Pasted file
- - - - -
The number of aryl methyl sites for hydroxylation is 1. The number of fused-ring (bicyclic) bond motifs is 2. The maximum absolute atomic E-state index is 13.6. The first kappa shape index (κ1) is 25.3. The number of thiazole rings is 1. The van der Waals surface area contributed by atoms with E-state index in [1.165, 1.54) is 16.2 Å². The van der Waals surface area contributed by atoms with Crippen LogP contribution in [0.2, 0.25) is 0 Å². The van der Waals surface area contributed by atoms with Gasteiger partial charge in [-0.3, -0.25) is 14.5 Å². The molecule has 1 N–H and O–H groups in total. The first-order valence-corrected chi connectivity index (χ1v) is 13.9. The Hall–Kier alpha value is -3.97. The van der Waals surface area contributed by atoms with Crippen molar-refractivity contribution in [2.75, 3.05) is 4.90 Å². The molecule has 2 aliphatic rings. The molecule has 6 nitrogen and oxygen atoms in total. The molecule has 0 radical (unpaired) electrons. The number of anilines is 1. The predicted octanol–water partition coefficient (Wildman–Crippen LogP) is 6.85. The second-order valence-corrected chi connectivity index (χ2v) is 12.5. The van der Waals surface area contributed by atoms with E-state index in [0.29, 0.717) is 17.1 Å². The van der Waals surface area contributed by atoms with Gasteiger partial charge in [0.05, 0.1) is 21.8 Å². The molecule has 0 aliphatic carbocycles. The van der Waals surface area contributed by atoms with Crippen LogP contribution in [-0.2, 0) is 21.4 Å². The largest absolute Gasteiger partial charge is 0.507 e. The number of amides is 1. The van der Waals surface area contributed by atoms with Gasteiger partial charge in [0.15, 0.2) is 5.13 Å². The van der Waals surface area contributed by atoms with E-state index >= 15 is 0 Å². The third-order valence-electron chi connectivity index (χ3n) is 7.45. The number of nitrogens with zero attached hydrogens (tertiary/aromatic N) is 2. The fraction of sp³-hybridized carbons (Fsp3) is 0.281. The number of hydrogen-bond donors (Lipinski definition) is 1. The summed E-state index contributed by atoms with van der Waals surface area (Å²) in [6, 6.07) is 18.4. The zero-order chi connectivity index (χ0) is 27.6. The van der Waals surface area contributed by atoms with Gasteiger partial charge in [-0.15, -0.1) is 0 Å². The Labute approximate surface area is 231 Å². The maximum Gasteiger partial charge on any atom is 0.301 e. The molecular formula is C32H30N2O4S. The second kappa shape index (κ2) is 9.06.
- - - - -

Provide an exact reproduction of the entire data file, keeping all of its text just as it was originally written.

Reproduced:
The number of aryl methyl sites for hydroxylation is 1. The number of fused-ring (bicyclic) bond motifs is 2. The maximum absolute atomic E-state index is 13.6. The first kappa shape index (κ1) is 25.3. The number of thiazole rings is 1. The van der Waals surface area contributed by atoms with E-state index in [1.165, 1.54) is 16.2 Å². The van der Waals surface area contributed by atoms with Crippen LogP contribution in [0.2, 0.25) is 0 Å². The van der Waals surface area contributed by atoms with Gasteiger partial charge in [-0.3, -0.25) is 14.5 Å². The molecule has 1 N–H and O–H groups in total. The first-order valence-corrected chi connectivity index (χ1v) is 13.9. The Hall–Kier alpha value is -3.97. The van der Waals surface area contributed by atoms with Crippen molar-refractivity contribution in [2.75, 3.05) is 4.90 Å². The molecule has 2 aliphatic rings. The molecule has 6 nitrogen and oxygen atoms in total. The molecule has 0 radical (unpaired) electrons. The number of anilines is 1. The predicted octanol–water partition coefficient (Wildman–Crippen LogP) is 6.85. The second-order valence-corrected chi connectivity index (χ2v) is 12.5. The van der Waals surface area contributed by atoms with E-state index in [0.29, 0.717) is 17.1 Å². The van der Waals surface area contributed by atoms with Gasteiger partial charge in [0.05, 0.1) is 21.8 Å². The molecule has 0 aliphatic carbocycles. The van der Waals surface area contributed by atoms with Crippen LogP contribution in [-0.2, 0) is 21.4 Å². The largest absolute Gasteiger partial charge is 0.507 e. The number of amides is 1. The van der Waals surface area contributed by atoms with Gasteiger partial charge in [0.15, 0.2) is 5.13 Å². The van der Waals surface area contributed by atoms with E-state index >= 15 is 0 Å². The third-order valence-electron chi connectivity index (χ3n) is 7.45. The number of nitrogens with zero attached hydrogens (tertiary/aromatic N) is 2. The fraction of sp³-hybridized carbons (Fsp3) is 0.281. The number of hydrogen-bond donors (Lipinski definition) is 1. The summed E-state index contributed by atoms with van der Waals surface area (Å²) in [6, 6.07) is 18.4. The zero-order chi connectivity index (χ0) is 27.6. The van der Waals surface area contributed by atoms with Gasteiger partial charge in [-0.15, -0.1) is 0 Å². The Labute approximate surface area is 231 Å². The maximum Gasteiger partial charge on any atom is 0.301 e. The molecular formula is C32H30N2O4S. The second kappa shape index (κ2) is 9.06.